Cherry industry: biosecurity threat averted

Written by   Ken Gaudion

All industries relying on pollination should be grateful to the master of a ship at Port of Melbourne.
In late June the master saw dead bees on the ship and reported it to the appropriate authorities in Melbourne.

As a result, a bee colony was found in a wooden crate that had originated in Texas, USA. The crate contained electrical equipment .
We should also be grateful to Agriculture Victoria, and the Commonwealth Department of Agriculture and Water Resources for their prompt action in testing for Varroa mite in the bee hive colony—which was found to be positive.
It was Varroa Destructor, a mite that is a vector for a virus that has decimated bees in almost every country.
Sentinel hives that had been placed around the Port of Melbourne showed negative readings for the existence of Varroa in those hives, so it is not likely that the bees had flown beyond the ship.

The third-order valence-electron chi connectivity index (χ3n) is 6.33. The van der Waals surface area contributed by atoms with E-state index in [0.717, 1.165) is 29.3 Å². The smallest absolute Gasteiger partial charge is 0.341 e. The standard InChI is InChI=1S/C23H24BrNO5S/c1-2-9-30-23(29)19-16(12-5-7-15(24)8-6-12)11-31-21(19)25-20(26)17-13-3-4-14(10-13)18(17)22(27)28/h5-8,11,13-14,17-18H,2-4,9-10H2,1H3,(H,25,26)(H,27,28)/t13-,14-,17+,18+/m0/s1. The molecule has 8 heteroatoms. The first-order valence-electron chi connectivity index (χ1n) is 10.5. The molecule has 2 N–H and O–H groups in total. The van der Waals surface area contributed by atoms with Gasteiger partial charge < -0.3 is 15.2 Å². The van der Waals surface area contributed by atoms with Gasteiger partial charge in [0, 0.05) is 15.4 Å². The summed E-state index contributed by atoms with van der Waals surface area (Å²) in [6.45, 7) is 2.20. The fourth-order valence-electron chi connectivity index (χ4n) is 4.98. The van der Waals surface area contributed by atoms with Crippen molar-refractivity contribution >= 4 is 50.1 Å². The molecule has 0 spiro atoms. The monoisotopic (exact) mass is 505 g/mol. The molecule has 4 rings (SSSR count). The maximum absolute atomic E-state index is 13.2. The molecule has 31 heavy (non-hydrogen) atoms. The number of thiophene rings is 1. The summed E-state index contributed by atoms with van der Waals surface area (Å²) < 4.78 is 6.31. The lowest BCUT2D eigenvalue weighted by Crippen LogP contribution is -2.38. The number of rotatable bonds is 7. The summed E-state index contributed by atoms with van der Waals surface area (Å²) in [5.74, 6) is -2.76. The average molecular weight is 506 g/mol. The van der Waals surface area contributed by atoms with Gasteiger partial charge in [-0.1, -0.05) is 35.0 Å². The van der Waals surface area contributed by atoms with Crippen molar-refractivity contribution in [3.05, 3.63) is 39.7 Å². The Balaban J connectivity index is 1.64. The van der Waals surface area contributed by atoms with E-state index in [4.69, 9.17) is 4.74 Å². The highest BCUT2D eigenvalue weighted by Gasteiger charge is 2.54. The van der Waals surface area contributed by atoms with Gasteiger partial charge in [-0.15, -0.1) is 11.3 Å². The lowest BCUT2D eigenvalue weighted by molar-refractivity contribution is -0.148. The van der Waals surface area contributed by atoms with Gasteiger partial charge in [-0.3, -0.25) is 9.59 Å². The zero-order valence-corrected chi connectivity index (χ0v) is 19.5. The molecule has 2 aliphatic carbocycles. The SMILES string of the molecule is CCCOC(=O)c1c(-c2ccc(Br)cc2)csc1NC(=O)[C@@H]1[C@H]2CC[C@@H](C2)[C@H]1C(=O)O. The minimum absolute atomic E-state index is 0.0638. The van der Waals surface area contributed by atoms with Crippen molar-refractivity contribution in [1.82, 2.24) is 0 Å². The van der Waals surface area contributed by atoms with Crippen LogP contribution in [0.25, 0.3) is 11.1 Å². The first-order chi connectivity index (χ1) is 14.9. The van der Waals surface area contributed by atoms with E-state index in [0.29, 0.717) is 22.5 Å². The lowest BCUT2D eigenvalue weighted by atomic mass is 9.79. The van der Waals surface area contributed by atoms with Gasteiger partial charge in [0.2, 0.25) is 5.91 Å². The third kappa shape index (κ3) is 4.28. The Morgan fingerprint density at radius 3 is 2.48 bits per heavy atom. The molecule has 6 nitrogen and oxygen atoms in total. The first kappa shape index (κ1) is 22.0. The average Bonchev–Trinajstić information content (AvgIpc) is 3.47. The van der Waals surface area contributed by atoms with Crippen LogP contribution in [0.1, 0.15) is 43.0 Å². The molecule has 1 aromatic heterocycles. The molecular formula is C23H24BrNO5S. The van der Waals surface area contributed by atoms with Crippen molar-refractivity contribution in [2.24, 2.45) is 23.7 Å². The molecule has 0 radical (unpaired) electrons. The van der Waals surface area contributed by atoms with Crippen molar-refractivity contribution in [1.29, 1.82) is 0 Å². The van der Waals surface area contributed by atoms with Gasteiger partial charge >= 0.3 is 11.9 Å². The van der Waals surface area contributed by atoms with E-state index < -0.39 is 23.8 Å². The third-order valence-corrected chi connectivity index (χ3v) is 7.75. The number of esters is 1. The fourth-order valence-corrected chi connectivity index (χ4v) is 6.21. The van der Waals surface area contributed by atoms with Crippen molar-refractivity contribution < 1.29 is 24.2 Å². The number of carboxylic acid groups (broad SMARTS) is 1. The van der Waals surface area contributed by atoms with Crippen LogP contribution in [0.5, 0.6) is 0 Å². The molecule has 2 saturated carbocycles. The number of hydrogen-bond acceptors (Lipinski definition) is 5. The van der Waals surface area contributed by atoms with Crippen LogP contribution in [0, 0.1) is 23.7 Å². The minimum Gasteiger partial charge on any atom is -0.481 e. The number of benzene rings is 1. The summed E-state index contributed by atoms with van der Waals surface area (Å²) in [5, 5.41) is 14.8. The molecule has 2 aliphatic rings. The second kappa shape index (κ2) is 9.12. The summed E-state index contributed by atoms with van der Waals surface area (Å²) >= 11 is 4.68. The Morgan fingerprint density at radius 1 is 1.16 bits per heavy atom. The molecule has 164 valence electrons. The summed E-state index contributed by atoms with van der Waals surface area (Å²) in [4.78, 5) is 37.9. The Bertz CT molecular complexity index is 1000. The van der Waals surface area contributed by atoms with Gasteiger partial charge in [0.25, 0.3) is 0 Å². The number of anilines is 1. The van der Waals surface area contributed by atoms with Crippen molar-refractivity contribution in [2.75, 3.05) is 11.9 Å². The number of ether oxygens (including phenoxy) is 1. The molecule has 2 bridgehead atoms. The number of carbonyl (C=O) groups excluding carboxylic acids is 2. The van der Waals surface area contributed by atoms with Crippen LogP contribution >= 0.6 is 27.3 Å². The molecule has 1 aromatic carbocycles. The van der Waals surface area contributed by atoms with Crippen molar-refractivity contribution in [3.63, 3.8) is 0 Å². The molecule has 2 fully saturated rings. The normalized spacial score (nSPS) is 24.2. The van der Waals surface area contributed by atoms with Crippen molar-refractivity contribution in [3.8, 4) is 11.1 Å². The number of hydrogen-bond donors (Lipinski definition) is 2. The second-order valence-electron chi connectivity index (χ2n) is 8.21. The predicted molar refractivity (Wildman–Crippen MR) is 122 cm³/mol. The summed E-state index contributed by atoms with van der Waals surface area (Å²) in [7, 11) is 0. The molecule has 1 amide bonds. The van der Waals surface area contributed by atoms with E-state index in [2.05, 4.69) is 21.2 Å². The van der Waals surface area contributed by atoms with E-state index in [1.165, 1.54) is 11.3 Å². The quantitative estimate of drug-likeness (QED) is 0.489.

Positive outcome
This positive outcome is a result of cooperation between the pollination industries, apiarists and biosecurity agencies who have worked together for several years and formulated a plan to combat a possible incursion of Varroa mite in Australia.
Pollination by honey bees is responsible for $4 billion worth of produce each year.
Industry expansion depends on pollination
The cherry industry is in expansion mode, but it's nothing compared to the rapidly growing almond industry in Australia.
With 40,000 acres currently in the ground and another 10, 000 acres planned, the demand for extra pollination will increase by at least 100,000 hives.
This needs to be supported by increased pollen from native sources and more hive sites in native forests to ensure the health of the hives.
So as a cherry grower you should understand just how important it is to maintain a good working relationship with your local apiarist—because without good pollination there is no profitable cherry crop.

See this article in Tree Fruit July 2018

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